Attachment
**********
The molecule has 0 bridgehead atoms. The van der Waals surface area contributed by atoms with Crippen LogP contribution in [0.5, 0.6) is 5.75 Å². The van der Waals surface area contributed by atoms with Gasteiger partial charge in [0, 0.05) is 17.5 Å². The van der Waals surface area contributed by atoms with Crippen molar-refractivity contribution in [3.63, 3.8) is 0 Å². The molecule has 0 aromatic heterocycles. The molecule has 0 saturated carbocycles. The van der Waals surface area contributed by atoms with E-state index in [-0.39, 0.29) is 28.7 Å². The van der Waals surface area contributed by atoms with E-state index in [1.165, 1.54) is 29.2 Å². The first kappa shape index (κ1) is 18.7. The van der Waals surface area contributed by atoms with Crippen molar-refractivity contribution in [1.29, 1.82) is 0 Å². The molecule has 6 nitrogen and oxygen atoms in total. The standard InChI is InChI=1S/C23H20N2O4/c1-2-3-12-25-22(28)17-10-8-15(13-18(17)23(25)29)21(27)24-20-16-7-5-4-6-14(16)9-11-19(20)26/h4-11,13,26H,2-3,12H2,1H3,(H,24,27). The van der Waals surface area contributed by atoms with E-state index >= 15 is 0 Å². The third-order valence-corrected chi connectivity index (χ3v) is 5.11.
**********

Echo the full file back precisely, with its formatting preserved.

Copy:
The molecule has 0 bridgehead atoms. The van der Waals surface area contributed by atoms with Crippen LogP contribution in [0.5, 0.6) is 5.75 Å². The van der Waals surface area contributed by atoms with Gasteiger partial charge in [0, 0.05) is 17.5 Å². The van der Waals surface area contributed by atoms with Crippen molar-refractivity contribution in [3.63, 3.8) is 0 Å². The molecule has 0 aromatic heterocycles. The molecule has 0 saturated carbocycles. The van der Waals surface area contributed by atoms with E-state index in [-0.39, 0.29) is 28.7 Å². The van der Waals surface area contributed by atoms with E-state index in [1.165, 1.54) is 29.2 Å². The first kappa shape index (κ1) is 18.7. The van der Waals surface area contributed by atoms with Crippen molar-refractivity contribution in [1.29, 1.82) is 0 Å². The molecule has 6 nitrogen and oxygen atoms in total. The standard InChI is InChI=1S/C23H20N2O4/c1-2-3-12-25-22(28)17-10-8-15(13-18(17)23(25)29)21(27)24-20-16-7-5-4-6-14(16)9-11-19(20)26/h4-11,13,26H,2-3,12H2,1H3,(H,24,27). The van der Waals surface area contributed by atoms with E-state index >= 15 is 0 Å². The third-order valence-corrected chi connectivity index (χ3v) is 5.11.